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HVAC and Plumbing Distributor
Anthony Coker

Anthony Coker

Technical Services Manager
North Georgia District

Soldering, Brazing, and Welding

In this article, we will go over a few differences between the types of metal-joining processes used to connect pipes together. Without these processes, we would not be able to move refrigerant to any components such as steel pipes on a chiller or copper pipes on a residential air conditioner. We may have to make field modifications to attach them together in the field or just to replace an item such as an evaporator coil. That is why it is important to know the various techniques used in today’s industry. Remember: safety is first and foremost. Always wear safety glasses or a face shield when brazing or soldering. Gloves should always be worn to protect your hands. If you are in a confined area where there are a lot of fumes or smoke, then use a respirator.


Soldering is the process of joining two pieces of metal together. You will need solder, flux and a heat source for soft solder. For this example, we can use a propane torch. This is what a lot of plumbers use to plumb your house for water.

You will need to clean both pipes on the outside ends and deburr the inside of them to make sure there are no objects that can break free in the pipe and cause clogging or issues with the operation of the refrigerant cycle. Now we clean the inside of the fittings as well, typically using an emery cloth or sand paper. After cleaning all surfaces by sanding, you will want to wipe them with a cloth to remove any residual debris. Then, you will need to put the flux on the areas you cleaned and connect them together with the coupling. Now that they are together we can solder them.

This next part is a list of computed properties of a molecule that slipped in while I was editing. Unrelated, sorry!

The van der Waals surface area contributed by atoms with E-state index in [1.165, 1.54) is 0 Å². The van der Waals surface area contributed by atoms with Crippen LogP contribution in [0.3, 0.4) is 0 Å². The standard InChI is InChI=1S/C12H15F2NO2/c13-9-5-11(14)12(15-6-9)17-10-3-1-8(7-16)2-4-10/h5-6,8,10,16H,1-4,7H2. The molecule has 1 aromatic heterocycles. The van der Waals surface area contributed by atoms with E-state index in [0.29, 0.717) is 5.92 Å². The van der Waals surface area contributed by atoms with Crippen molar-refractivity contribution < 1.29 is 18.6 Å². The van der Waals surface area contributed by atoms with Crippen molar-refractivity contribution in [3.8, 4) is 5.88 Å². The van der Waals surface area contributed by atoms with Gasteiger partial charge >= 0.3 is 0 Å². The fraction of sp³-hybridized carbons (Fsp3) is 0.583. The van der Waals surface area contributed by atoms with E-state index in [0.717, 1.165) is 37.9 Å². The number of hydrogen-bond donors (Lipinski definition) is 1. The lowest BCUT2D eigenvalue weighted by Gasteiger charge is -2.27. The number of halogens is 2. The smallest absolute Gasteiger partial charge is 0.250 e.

Flux paste cleans and assists in the bonding of the solder to the pipes. When you solder you will need to heat the fitting in the middle as to draw the solder into the fitting. The fitting has to be hotter than the pipe. If they are the same temperature, the solder will not flow inside or wick into the fitting between the pipe and the fitting; it will just drip onto the ground. If that is the case, cool the pipe down with a rag that has been wet with water and then try again until it is right.

Applications for solder are as follows: Refrigerant lines that will not exceed around approximately 200psi when using 50/50, which is 50% tin and 50% lead. This will work for low pressure refrigerant and non-potable water (not drinkable).

95/5 solder is 95% tin and 5 percent antimony and can be used for drinking water applications. 95/5 is stronger as well for HVACR applications which can handle pressures up about 275psi. Now there is a lot more involved than this. This is just an informative view. Other variables include pipe strengths, tensile strengths and types of copper you are using. “Example: type k, l or m which is a rating of copper pipe for wall thickness changes the maximum pressure each can handle. The lowest of the three is M and the highest is K. But it even has an annealed version and a drawn which changes the pressures as well.



Brazing is the process of joining two metals together without the wick effect that solder has.